In the ongoing saga of Universal Music versus a dancing baby, we have finally gotten a ruling stating that copyright holders must take fair use into account. Timothy Lee's write-up on the decision for ars technica goes through the claims Universal made and notes that the judge either simply ignored them or slapped them down. (Hint to Judge Jeremy Fogel: ignoring the Cartel's willful stupidity may reduce your blood pressure but isn't likely to get them to stop it.)
So what happens now? Well, Stephanie Lenz's suit against Universal is still alive at this point, but there's nothing stopping them from throwing more legal sand in the gears. In theory Lenz and her EFF lawyers can now begin discovery for their case. We'll see how far that goes.
But it did ingest a poison - a slow-acting set of fees and restrictions that may yet kill the nascent industry. According to Peter Whoriskey's story in this weekend's Washington Post Pandora may have to shut down due to the fees.
Pandora is wildly popular by Internet standards: over 1 million online customers, a top-10 app for iPhone, and adding 40,000 new customers/day. With numbers like that, why would the business shutter? Well, according to the story, 70% of the anticipated USD 25 million all those customers generate will go to fees. The company is losing money even as it grows, when it should have gone revenue-positive next year.
Last year it was Markey who tried to broker a deal. This year the Congressional go-between seems to be Berman (D-CA) but he's frustrated to the point of pulling the plug. Regardless of individual Congresscritters' frustrations, nothing seems to be in the works to fix the fundamental inequalities that force Web casters to pay rates more than double that of satellite radio. Sat radio rates are based on percentage-of-revenue, a metric that Web radio has asked for repeatedly and never gotten; Web radio pays per-song. Traditional radio, of course, still pays no performance royalties.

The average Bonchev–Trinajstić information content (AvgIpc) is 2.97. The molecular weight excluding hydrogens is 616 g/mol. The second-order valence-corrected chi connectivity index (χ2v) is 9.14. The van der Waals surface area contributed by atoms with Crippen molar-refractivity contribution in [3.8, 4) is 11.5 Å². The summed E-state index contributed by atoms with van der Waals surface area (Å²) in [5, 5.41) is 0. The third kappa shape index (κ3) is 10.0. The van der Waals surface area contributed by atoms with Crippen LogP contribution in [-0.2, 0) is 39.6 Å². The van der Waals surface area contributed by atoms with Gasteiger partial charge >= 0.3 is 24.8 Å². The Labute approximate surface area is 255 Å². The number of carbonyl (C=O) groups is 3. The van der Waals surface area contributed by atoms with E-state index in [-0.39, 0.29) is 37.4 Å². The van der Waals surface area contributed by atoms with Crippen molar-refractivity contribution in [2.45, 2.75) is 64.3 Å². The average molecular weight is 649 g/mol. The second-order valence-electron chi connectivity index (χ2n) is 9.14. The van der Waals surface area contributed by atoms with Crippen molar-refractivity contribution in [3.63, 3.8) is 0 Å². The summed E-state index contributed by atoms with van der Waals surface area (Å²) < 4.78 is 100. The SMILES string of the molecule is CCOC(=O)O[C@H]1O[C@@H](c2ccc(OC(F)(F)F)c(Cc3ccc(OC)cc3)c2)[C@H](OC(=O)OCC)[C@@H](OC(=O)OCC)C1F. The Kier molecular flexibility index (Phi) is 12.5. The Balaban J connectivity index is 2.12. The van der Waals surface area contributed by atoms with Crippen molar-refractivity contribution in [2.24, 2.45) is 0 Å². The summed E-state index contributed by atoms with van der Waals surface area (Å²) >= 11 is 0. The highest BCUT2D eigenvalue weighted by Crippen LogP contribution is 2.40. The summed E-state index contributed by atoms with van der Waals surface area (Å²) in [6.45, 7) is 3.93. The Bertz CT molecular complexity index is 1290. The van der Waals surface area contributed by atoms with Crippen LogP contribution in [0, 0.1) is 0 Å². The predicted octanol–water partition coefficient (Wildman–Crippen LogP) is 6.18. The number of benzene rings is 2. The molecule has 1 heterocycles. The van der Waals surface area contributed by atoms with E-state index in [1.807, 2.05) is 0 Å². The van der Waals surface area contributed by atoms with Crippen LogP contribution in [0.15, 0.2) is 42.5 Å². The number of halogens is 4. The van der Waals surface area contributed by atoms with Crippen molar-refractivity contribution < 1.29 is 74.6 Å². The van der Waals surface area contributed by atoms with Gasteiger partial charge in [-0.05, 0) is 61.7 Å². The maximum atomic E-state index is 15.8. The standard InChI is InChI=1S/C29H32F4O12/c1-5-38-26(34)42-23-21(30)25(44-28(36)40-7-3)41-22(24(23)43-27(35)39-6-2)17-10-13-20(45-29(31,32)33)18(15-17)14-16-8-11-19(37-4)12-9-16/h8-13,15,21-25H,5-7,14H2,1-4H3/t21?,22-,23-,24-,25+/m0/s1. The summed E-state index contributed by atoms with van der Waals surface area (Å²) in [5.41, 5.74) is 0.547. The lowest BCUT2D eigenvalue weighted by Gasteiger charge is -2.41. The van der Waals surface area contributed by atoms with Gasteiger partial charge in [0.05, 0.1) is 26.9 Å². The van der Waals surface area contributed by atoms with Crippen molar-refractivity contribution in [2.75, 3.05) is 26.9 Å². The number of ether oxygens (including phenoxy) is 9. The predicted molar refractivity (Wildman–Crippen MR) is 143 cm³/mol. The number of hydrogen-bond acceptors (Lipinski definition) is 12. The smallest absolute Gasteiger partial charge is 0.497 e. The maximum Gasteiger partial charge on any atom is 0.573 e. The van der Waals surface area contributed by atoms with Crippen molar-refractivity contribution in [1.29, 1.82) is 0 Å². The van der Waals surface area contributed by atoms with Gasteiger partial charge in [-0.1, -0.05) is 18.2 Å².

Oddly, the Pandora blog has nothing about this; last year Westergren used the blog as a hell-raising tool.
Why, then, is copying - and not paying - so prevalent? Kelly says that people want to pay if they perceive that the exchange is fair, if it's easy enough, and if they understand some sort of benefit that comes from the paying.
Just stating a benefit (enabling creators to be paid) isn't enough. Conversely, just threatening a negative (lawsuits) isn't enough. Kelly refers to a survey of UK youth in which the surveyed indicated a desire for a monthly-fee unlimited use music service. More or less the way television is delivered to them now.
I'm more or less on-board with this notion. It's essentially what Copyfight has been arguing for years: the experience matters, new business models are needed, etc. The place where I differ is when Kelly asserts that what we want is a relationship, and that paying is a form of/part of that.
I'm sorry, but I really don't want to have a relationship with iTunes, or NBC, or even a hip Web 2.0 technology like Flikr. Paying for these things doesn't make me feel differently in respect to them. I want to have a relationship with people, whether it's a Big Name creator like Joss Whedon or other fans. If Whedon makes his creations available on iTunes or NBC then I might pay those entities as a necessary component of being a fanboy, or if other fans share images on Flikr that's part of a relationship. Paying is just incidental, which is why I think Kelly isn't paying enough attention to his own hints that the payment process has to be so easy (seamless) that it fades into the background.